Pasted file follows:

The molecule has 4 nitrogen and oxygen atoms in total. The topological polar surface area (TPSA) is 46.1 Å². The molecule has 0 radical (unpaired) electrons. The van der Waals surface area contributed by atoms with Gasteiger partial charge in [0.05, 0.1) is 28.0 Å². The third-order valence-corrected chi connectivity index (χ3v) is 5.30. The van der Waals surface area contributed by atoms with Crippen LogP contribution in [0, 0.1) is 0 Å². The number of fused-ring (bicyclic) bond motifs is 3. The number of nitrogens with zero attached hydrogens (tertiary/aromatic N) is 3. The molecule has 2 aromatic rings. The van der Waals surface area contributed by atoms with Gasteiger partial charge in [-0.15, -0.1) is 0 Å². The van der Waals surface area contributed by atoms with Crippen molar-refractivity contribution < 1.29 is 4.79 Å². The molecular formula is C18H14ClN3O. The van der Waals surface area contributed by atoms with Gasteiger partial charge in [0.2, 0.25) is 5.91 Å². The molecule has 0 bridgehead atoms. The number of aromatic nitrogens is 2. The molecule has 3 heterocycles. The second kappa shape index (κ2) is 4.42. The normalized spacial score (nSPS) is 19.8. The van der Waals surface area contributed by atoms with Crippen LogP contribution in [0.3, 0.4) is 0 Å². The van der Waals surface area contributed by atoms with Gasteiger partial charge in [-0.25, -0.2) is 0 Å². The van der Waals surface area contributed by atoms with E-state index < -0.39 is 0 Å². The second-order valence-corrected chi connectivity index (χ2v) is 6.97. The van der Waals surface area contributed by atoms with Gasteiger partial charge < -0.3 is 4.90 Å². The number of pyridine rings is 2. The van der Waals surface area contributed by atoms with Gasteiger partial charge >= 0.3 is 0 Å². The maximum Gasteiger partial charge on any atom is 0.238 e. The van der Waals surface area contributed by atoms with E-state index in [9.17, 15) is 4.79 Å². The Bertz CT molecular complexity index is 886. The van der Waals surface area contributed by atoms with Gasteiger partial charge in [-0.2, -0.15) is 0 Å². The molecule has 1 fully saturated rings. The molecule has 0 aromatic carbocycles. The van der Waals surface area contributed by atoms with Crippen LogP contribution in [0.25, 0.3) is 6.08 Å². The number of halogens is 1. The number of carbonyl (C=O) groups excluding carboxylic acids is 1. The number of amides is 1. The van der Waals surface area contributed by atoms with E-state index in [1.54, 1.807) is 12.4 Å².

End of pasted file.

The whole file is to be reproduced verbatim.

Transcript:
The molecule has 4 nitrogen and oxygen atoms in total. The topological polar surface area (TPSA) is 46.1 Å². The molecule has 0 radical (unpaired) electrons. The van der Waals surface area contributed by atoms with Gasteiger partial charge in [0.05, 0.1) is 28.0 Å². The third-order valence-corrected chi connectivity index (χ3v) is 5.30. The van der Waals surface area contributed by atoms with Crippen LogP contribution in [0, 0.1) is 0 Å². The number of fused-ring (bicyclic) bond motifs is 3. The number of nitrogens with zero attached hydrogens (tertiary/aromatic N) is 3. The molecule has 2 aromatic rings. The van der Waals surface area contributed by atoms with Gasteiger partial charge in [-0.15, -0.1) is 0 Å². The van der Waals surface area contributed by atoms with Crippen molar-refractivity contribution < 1.29 is 4.79 Å². The molecular formula is C18H14ClN3O. The van der Waals surface area contributed by atoms with Gasteiger partial charge in [0.2, 0.25) is 5.91 Å². The molecule has 0 bridgehead atoms. The number of aromatic nitrogens is 2. The molecule has 3 heterocycles. The second kappa shape index (κ2) is 4.42. The normalized spacial score (nSPS) is 19.8. The van der Waals surface area contributed by atoms with Crippen LogP contribution in [0.3, 0.4) is 0 Å². The van der Waals surface area contributed by atoms with Gasteiger partial charge in [-0.25, -0.2) is 0 Å². The van der Waals surface area contributed by atoms with E-state index < -0.39 is 0 Å². The second-order valence-corrected chi connectivity index (χ2v) is 6.97. The van der Waals surface area contributed by atoms with Gasteiger partial charge < -0.3 is 4.90 Å². The number of pyridine rings is 2. The van der Waals surface area contributed by atoms with Gasteiger partial charge >= 0.3 is 0 Å². The maximum Gasteiger partial charge on any atom is 0.238 e. The van der Waals surface area contributed by atoms with E-state index in [9.17, 15) is 4.79 Å². The Bertz CT molecular complexity index is 886. The van der Waals surface area contributed by atoms with Gasteiger partial charge in [-0.2, -0.15) is 0 Å². The molecule has 1 fully saturated rings. The molecule has 0 aromatic carbocycles. The van der Waals surface area contributed by atoms with Crippen LogP contribution in [0.25, 0.3) is 6.08 Å². The number of halogens is 1. The number of carbonyl (C=O) groups excluding carboxylic acids is 1. The number of amides is 1. The van der Waals surface area contributed by atoms with E-state index in [1.54, 1.807) is 12.4 Å².